A tissue, in biology, is defined as a group of cells that possess a similar structure and perform a specific function. The word tissue originates from French, which means “to weave.”
In animals, there are 4 types of tissues, namely:
- Muscle tissue (cardiac, skeletal and smooth muscle tissues)
- Connective tissue (cartilage, blood, bone)
- Nervous tissue (neurons and neuroglia)
- Epithelial tissue (simple epithelium, simple cuboidal, simple columnar epithelium, etc)
Plants have their own set of tissues, namely:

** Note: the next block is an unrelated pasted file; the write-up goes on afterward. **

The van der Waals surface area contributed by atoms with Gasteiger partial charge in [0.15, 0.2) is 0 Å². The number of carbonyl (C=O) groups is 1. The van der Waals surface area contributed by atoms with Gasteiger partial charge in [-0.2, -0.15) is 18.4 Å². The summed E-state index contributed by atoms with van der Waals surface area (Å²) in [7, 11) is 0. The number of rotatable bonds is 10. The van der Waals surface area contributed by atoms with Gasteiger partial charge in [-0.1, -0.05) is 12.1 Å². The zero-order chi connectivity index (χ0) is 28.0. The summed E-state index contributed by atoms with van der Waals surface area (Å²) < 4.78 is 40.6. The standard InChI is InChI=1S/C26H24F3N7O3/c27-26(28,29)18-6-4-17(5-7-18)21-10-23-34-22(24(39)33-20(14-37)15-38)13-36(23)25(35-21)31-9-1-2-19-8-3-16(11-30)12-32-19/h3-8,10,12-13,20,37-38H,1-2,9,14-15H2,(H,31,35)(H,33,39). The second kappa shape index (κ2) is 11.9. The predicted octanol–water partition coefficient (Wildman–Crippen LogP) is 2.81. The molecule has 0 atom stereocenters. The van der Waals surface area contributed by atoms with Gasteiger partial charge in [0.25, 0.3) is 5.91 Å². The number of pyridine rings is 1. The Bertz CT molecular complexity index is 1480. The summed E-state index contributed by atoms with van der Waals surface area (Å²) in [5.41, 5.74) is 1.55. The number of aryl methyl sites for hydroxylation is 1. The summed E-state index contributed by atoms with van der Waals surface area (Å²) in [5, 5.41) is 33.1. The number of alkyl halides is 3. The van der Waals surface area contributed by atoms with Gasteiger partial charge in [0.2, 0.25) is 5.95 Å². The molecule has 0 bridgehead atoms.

- Dermal Tissues (epidermal cells, stomata, trichomes)
- Ground tissues (Collenchyma, parenchyma, sclerenchyma)
- Vascular tissue (Vessel elements, tracheids, companion cells and sieve tubes)
Concept of Tissues
The concept of tissues can be traced back to 1801 when it was introduced by Xavier Bichat, a French anatomist and pathologist. He had proposed that tissues are a central element in human anatomy, concluding that organs are essentially a collection of distinct tissues.
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